In the latest sign of an industry that is headed for oblivion, a new study released by the Pew Research Center concludes that 64% of American newspapers publish less foreign news than they did three years ago citing editor’s opinions that foreign news is not “essential” to their business any more. And, right behind the pull back in reporting foreign news were cuts in national and business news reporting. Reporters’ blogs aren’t edited and long-time journalists are being sacked in favor of young, less experienced reporters who are able to work fast. The traditional industry seems to be raising the white flag to national news web sites and cable TV with national and regional papers morphing into local outlets for news. The big unknown is whether the obvious embrace of the strategy to downsize the paper’s content will translate into an embrace of the downsizing of their ad revenue. Local papers with local advertisers just won’t carry the same bounty as national news outlets do – or shall I say did.
The industry, however, could learn something from the French. This morning’s New York Times described France Telecom’s experiment to deliver the news digitally via a black box (think of the Kindle) with advertising embedded into the paper. Now this is big news for many reasons even though the technology is not all that new (The New York Times can be downloaded onto the Kindle, for example). First, the paper is ad-supported. That’s not so new but France Telecom’s plan to split the ad revenue with the publication is. Second, the paper is interactive. Thanks to the internet-enablement of the paper, advertisements can be linked directly to the advertisers web site, capturing the impulse instinct much more effectively than their low tech paper brethren.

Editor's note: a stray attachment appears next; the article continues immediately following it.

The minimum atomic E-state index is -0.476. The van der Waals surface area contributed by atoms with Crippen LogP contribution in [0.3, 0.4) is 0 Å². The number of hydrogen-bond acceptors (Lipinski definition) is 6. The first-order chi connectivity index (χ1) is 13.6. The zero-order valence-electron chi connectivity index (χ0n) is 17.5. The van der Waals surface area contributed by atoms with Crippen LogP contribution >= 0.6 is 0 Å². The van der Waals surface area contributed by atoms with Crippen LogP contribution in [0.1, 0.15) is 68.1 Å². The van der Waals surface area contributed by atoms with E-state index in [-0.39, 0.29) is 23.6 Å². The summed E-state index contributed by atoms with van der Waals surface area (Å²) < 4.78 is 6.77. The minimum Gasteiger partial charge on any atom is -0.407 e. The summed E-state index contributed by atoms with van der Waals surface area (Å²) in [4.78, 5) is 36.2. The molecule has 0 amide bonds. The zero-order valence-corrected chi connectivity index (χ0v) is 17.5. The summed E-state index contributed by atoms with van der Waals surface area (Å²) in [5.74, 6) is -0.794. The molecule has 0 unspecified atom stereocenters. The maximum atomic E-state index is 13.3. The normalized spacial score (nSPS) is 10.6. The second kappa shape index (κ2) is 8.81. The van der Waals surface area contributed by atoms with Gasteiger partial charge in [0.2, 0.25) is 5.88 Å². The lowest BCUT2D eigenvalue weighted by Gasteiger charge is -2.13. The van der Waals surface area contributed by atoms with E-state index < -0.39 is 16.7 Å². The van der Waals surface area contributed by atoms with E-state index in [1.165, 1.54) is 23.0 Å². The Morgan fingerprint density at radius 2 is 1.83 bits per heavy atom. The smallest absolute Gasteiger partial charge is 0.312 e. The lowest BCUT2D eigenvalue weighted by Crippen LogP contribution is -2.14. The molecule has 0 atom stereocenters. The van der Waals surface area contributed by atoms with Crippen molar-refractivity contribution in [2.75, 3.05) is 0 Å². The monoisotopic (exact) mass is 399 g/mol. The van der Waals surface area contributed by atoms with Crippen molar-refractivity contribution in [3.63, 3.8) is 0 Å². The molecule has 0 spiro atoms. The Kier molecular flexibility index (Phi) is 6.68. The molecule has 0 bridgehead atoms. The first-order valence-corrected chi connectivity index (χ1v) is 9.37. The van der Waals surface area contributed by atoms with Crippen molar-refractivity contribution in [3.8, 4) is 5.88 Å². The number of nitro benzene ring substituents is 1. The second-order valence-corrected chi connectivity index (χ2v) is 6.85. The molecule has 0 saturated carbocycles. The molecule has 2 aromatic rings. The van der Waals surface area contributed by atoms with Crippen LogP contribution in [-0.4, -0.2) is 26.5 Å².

The goal is to revive the newspaper industry in France; a market where readership is even lower than it is here in the U.S. This is all a trial right now and the devices are given to subscribers for free to get them to give it a try. If successful, one can imagine them rolling out the same model that they use now with mobile phones, subsidize the cost of the device in exchange for a modest charge for the service (which of course runs over their wireless network).
When we wrote the piece last year on how to “save” the industry, we actually started the piece with a scenario that sounds much like the French Telecom experiment, thinking that it was a longshot given the malaise within the industry. The idea, it seems, is doable, but the innovation didn’t come from Le Monde or La Pais, but rather an outsider. That is perhaps the ultimate catalyst cautionary tale. Catalysts must understand and map the entire industry ecosystem – not just those who are direct competitors today. It’s why payment companies want to better understand the implications of mobile to their business and why mobile carriers worry about Google becoming a phone company. Thinking (and looking) outside of the box in these businesses is more than a cliché, it has to be priority number one.
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Filed Under: Publishing, Ad-Supported, New Business Models, Technology, Economics, Newspapers, Internet, advertising, two-sided market